Being in a band is something special. Making music is something that is difficult to explain to people who are not in a band. What does being in a band, and making music, mean to you?

It’s culture. It’s a window on the soul of the writer. It’s emotion put to vinyl. 


I have seen DKM grow from the first tour with the Mighty Mighty Bosstones, to what you are today. The difference is night and day. I am always impressed by the organization and the sacrifice the band makes to keep this going. It is not as simple as calling up a club and asking to play and there you go. There is a real machine at work behind the curtains. How does a tour come to be? What are all of the moving parts. It’ just not that simple anymore for you guys. I remember Al and you going to Europe for a two week tour just to promote the album and talk for hours to journalists; super fun. (releasing an album, doing a world tour, etcetera)

Oh man, that press tour for “The Gang’s All Here” was brutal! I don’t think I talked for a week after that! Well, there’s the band (we pick the opening bands and sign off on doing the tours when and where), our tour manager organizes tour buses, hotels, catering at venues, laundry, food and drink backstage, and makes sure we get paid for our efforts. Our production manager works with the venues and local production to be sure the load-in and out, the stage, sound, and lighting are what we require. The band’s manager fields tour and festival offers from promoters and works with our booking agent to piece together the routing of tours, plus a few other important aspects. Granted, that was all a very, very simplified breakdown, and there are more people involved, too, but I’d need to write a book to get all that down! 

As a second part to this question, how do you balance being in the band as the job, rehearsing and creating new material, and having a life as Matt Kelly the family man?

These days, we’re not touring eleven months out of the year, so the balance is much easier. My beautiful wife, Liz, has stuck by me since I was barely more than a skeleton behind the kit, piss-poor and hungry. She’s got a heart of gold and we trust each other’s fidelity, so that’s a big worry that I DON’T have. When we’re not on the road, I do the cooking and grocery shopping at home (Mr. Mom or some shit, haha), but aside from that, and typical house and yard maintenance, our practice space is down the street from me so I’m down there quite a bit. At least two to three times a week just to work on my deficiencies and maybe record a little something for Dropkick Murphys, or other projects. When the band is home, we get together sporadically, and then more concentratedly before a tour. Once in a while, we’ll get some ideas out there to each other and see what we like. Then before we know it, we’re down the practice space five to six days a week writing new material. To tell you the truth, my life is pretty well-balanced between home and “work”. 


After all these years, what are some of the low moments in your career, and what moments are the absolute highs?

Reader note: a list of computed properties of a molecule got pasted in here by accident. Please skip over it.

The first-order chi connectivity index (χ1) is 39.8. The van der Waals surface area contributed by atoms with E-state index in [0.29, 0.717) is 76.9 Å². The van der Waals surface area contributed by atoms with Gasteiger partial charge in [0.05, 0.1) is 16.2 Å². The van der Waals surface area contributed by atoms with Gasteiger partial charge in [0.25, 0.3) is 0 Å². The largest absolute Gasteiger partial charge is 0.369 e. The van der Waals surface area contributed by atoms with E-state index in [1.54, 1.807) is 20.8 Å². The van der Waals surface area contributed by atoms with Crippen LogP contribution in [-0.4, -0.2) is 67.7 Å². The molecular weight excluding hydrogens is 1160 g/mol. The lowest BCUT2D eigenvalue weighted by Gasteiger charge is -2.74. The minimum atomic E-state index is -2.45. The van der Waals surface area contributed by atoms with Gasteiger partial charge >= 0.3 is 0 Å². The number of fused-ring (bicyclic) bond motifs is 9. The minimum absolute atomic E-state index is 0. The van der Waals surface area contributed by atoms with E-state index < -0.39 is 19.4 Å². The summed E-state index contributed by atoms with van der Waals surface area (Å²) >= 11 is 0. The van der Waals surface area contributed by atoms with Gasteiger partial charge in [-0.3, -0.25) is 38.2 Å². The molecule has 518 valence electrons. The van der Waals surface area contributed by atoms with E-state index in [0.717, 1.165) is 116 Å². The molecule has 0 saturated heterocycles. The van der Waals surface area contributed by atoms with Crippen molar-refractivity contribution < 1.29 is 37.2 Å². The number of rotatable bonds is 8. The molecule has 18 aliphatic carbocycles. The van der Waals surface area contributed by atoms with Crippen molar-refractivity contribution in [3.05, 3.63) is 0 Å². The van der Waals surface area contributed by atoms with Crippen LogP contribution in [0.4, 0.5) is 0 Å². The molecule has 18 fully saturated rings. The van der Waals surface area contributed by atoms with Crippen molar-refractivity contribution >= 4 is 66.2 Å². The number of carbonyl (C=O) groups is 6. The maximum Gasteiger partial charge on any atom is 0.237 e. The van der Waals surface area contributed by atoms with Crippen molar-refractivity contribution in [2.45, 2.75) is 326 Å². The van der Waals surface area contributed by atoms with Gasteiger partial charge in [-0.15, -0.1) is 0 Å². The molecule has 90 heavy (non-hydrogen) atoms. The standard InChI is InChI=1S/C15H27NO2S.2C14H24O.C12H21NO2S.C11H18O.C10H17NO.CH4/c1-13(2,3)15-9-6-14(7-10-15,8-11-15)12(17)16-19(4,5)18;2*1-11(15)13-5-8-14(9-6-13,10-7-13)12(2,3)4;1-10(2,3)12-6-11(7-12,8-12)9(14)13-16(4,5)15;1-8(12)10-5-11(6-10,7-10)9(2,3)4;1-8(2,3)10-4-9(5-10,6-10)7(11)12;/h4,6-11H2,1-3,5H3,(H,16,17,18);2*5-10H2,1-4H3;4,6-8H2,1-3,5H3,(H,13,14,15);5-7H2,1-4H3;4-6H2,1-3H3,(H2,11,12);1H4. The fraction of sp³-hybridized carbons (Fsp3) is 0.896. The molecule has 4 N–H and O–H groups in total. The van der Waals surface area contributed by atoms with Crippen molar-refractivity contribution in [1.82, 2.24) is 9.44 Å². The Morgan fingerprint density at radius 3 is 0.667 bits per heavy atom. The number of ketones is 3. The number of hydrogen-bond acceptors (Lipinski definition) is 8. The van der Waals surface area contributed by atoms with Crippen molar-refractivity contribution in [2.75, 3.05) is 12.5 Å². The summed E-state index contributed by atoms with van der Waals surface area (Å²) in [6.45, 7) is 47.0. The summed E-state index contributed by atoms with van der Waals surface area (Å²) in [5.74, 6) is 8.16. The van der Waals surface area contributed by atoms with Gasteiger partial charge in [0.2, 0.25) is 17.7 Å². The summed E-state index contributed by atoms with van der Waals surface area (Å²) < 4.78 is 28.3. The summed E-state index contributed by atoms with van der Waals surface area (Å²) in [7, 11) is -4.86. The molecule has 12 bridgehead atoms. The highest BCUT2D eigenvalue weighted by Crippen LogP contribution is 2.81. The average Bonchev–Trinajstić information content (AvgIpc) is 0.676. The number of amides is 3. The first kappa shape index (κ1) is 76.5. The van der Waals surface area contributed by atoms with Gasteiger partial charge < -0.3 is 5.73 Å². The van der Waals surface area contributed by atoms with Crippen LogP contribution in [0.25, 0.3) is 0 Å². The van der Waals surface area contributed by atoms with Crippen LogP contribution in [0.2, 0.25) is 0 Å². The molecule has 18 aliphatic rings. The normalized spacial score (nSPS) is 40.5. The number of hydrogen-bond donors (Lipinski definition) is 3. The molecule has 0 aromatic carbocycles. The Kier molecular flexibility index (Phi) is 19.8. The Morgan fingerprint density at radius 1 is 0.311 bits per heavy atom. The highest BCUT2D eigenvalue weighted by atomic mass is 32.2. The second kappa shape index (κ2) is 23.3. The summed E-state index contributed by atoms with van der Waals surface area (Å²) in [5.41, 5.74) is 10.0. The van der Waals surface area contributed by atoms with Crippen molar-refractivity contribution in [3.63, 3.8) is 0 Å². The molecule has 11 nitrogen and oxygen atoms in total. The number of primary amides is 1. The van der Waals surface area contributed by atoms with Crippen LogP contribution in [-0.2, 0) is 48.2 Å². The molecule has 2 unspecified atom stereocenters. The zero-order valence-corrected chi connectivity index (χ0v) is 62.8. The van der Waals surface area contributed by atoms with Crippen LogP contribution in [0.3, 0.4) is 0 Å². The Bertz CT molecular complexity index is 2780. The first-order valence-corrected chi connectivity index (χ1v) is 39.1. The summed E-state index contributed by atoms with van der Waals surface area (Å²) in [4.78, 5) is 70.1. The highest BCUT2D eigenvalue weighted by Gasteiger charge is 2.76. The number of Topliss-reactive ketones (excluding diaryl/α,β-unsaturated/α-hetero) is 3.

Low was a few years ago when we hit a guy with our bus killing him. Granted, he was trying to kill himself, but the loss of a life is never a positive thing. The high point? Playing with Rose Tattoo in Sydney, Australia when Pete Wells was still alive in 2004. That was just pure magic. It was rock and roll revival…. Just… perfect. 

At the level you are performing at, what is something you look forward to? What would you and the DKM still love to achieve?

 I think we’d like to play with AC/DC someday, if that’s possible. They’re a firm favorite here. 

Standing in the crowds I hear people talk, and there are a few things I hear frequently. One of the things I hear people say is that they still liked the DKM better with Mike McColgan, even though Mike was only with the DKM for 2 years.

The first record is usually the one that puts bands on the map, and Do Or Die did that for us. Your first record is usually the rawest, most primordial form of your band— and I can attest to the idea that it’s usually a band’s best. However, I wouldn’t say that, for instance, AC/DC’s best album was the Aussie version of “High Voltage”, their first album. I’d have to give it to “Powerage” over the other any day of the week. I wouldn’t say Do Or Die was our best effort, but I do love the songs on it. It was a great time and place but hey, time marches on. It’s funny, we had written a few songs after Do Or Die and Mike sang on a couple of them. No disparagement to Mike because he’s a strong singer. It just wasn’t working. Then when we tried Al out, we had him learn the songs (if I remember correctly, it was “Boston Asphalt”, “Ten Years Of Service”, and “Growing Strong”), and he just knocked them out of the park! I still have the practice tapes somewhere. Hey, you know what? The thing is, if Al was the first singer and Mike joined after, the same people who jock Mike would be saying how “oh, Mike’s great, but Al was better”. You can’t please everybody!